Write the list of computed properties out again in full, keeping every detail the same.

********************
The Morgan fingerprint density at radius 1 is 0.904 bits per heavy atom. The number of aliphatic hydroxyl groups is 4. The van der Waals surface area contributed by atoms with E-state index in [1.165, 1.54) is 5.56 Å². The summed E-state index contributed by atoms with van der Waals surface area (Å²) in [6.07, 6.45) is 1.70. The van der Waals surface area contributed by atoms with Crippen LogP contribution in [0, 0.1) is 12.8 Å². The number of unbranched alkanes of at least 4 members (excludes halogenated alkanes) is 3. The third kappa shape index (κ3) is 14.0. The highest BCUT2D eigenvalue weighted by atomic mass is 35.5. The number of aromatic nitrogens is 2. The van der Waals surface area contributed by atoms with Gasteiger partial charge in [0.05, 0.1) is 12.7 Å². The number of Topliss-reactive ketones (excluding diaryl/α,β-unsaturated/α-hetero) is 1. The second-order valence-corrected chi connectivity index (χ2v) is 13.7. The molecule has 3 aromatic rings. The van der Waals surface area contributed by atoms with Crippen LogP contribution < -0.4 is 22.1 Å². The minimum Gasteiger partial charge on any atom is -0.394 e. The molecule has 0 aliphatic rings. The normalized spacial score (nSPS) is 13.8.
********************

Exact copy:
The Morgan fingerprint density at radius 1 is 0.904 bits per heavy atom. The number of aliphatic hydroxyl groups is 4. The van der Waals surface area contributed by atoms with E-state index in [1.165, 1.54) is 5.56 Å². The summed E-state index contributed by atoms with van der Waals surface area (Å²) in [6.07, 6.45) is 1.70. The van der Waals surface area contributed by atoms with Crippen LogP contribution in [0, 0.1) is 12.8 Å². The number of unbranched alkanes of at least 4 members (excludes halogenated alkanes) is 3. The third kappa shape index (κ3) is 14.0. The highest BCUT2D eigenvalue weighted by atomic mass is 35.5. The number of aromatic nitrogens is 2. The van der Waals surface area contributed by atoms with Gasteiger partial charge in [0.05, 0.1) is 12.7 Å². The number of Topliss-reactive ketones (excluding diaryl/α,β-unsaturated/α-hetero) is 1. The second-order valence-corrected chi connectivity index (χ2v) is 13.7. The molecule has 3 aromatic rings. The van der Waals surface area contributed by atoms with Crippen LogP contribution < -0.4 is 22.1 Å². The minimum Gasteiger partial charge on any atom is -0.394 e. The molecule has 0 aliphatic rings. The normalized spacial score (nSPS) is 13.8.